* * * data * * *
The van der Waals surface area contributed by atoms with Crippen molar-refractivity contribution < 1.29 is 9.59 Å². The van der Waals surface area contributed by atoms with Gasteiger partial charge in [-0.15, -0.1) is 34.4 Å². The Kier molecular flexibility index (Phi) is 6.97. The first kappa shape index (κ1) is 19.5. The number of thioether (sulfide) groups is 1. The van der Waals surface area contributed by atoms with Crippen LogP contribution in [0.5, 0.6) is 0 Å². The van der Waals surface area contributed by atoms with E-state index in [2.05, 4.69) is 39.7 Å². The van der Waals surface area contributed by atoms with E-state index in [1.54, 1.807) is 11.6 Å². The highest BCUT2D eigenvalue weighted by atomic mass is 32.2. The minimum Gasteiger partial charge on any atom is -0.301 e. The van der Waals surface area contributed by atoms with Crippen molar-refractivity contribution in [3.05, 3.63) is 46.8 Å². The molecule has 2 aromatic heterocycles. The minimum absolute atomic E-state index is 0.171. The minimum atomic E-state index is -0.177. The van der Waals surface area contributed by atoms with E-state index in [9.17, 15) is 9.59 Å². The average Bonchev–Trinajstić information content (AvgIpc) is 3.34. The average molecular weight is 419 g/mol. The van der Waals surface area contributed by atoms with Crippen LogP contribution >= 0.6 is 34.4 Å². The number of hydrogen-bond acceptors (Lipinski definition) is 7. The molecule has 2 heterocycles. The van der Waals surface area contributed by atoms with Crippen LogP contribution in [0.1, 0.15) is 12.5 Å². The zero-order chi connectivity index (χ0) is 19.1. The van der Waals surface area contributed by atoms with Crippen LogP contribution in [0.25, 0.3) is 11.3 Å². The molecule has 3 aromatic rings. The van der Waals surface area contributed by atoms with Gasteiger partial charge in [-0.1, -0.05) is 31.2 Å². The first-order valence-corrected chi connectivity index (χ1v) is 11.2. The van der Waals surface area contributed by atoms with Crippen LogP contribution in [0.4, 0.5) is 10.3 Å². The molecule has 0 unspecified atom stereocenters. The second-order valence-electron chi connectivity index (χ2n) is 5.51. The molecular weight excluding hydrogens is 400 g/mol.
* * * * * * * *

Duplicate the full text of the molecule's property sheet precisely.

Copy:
The van der Waals surface area contributed by atoms with Crippen molar-refractivity contribution < 1.29 is 9.59 Å². The van der Waals surface area contributed by atoms with Gasteiger partial charge in [-0.15, -0.1) is 34.4 Å². The Kier molecular flexibility index (Phi) is 6.97. The first kappa shape index (κ1) is 19.5. The number of thioether (sulfide) groups is 1. The van der Waals surface area contributed by atoms with Crippen LogP contribution in [0.5, 0.6) is 0 Å². The van der Waals surface area contributed by atoms with E-state index in [2.05, 4.69) is 39.7 Å². The van der Waals surface area contributed by atoms with E-state index in [1.54, 1.807) is 11.6 Å². The highest BCUT2D eigenvalue weighted by atomic mass is 32.2. The minimum Gasteiger partial charge on any atom is -0.301 e. The van der Waals surface area contributed by atoms with Crippen molar-refractivity contribution in [3.05, 3.63) is 46.8 Å². The molecule has 2 aromatic heterocycles. The minimum absolute atomic E-state index is 0.171. The minimum atomic E-state index is -0.177. The van der Waals surface area contributed by atoms with E-state index in [9.17, 15) is 9.59 Å². The average Bonchev–Trinajstić information content (AvgIpc) is 3.34. The average molecular weight is 419 g/mol. The van der Waals surface area contributed by atoms with Crippen LogP contribution >= 0.6 is 34.4 Å². The number of hydrogen-bond acceptors (Lipinski definition) is 7. The molecule has 2 heterocycles. The van der Waals surface area contributed by atoms with Crippen LogP contribution in [0.1, 0.15) is 12.5 Å². The zero-order chi connectivity index (χ0) is 19.1. The van der Waals surface area contributed by atoms with Crippen LogP contribution in [0.25, 0.3) is 11.3 Å². The molecule has 3 aromatic rings. The van der Waals surface area contributed by atoms with Gasteiger partial charge in [-0.1, -0.05) is 31.2 Å². The first-order valence-corrected chi connectivity index (χ1v) is 11.2. The van der Waals surface area contributed by atoms with Crippen LogP contribution in [0.4, 0.5) is 10.3 Å². The molecule has 0 unspecified atom stereocenters. The second-order valence-electron chi connectivity index (χ2n) is 5.51. The molecular weight excluding hydrogens is 400 g/mol.